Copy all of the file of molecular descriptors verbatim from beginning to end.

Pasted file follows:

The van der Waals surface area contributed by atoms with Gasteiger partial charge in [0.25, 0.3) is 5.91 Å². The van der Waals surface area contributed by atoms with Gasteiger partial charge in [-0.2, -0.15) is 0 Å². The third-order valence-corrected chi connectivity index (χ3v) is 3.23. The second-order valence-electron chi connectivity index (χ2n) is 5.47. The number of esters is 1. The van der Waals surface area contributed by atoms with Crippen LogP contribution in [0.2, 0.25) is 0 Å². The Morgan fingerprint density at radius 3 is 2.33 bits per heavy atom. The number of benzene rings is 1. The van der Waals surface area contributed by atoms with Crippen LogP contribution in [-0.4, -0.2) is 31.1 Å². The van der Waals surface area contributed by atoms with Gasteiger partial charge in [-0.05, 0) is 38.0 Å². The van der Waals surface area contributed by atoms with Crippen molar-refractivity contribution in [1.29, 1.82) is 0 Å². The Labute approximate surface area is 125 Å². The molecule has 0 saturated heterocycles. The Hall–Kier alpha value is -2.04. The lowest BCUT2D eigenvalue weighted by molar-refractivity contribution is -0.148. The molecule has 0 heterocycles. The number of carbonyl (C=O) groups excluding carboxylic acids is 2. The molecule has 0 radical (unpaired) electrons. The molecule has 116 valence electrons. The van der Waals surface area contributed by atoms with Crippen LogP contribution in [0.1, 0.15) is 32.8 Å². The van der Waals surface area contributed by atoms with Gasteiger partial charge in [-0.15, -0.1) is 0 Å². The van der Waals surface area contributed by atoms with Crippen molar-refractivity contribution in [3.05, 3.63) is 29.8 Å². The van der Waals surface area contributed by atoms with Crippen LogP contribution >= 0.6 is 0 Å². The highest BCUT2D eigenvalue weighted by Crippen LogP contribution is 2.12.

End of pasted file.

The van der Waals surface area contributed by atoms with Gasteiger partial charge in [0.25, 0.3) is 5.91 Å². The van der Waals surface area contributed by atoms with Gasteiger partial charge in [-0.2, -0.15) is 0 Å². The third-order valence-corrected chi connectivity index (χ3v) is 3.23. The second-order valence-electron chi connectivity index (χ2n) is 5.47. The number of esters is 1. The van der Waals surface area contributed by atoms with Crippen LogP contribution in [0.2, 0.25) is 0 Å². The Morgan fingerprint density at radius 3 is 2.33 bits per heavy atom. The number of benzene rings is 1. The van der Waals surface area contributed by atoms with Crippen LogP contribution in [-0.4, -0.2) is 31.1 Å². The van der Waals surface area contributed by atoms with Gasteiger partial charge in [-0.05, 0) is 38.0 Å². The van der Waals surface area contributed by atoms with Crippen molar-refractivity contribution in [1.29, 1.82) is 0 Å². The Labute approximate surface area is 125 Å². The molecule has 0 saturated heterocycles. The Hall–Kier alpha value is -2.04. The lowest BCUT2D eigenvalue weighted by molar-refractivity contribution is -0.148. The molecule has 0 heterocycles. The number of carbonyl (C=O) groups excluding carboxylic acids is 2. The molecule has 0 radical (unpaired) electrons. The molecule has 116 valence electrons. The van der Waals surface area contributed by atoms with Crippen LogP contribution in [0.1, 0.15) is 32.8 Å². The van der Waals surface area contributed by atoms with Gasteiger partial charge in [-0.15, -0.1) is 0 Å². The van der Waals surface area contributed by atoms with Crippen molar-refractivity contribution in [3.05, 3.63) is 29.8 Å². The van der Waals surface area contributed by atoms with Crippen LogP contribution >= 0.6 is 0 Å². The highest BCUT2D eigenvalue weighted by Crippen LogP contribution is 2.12.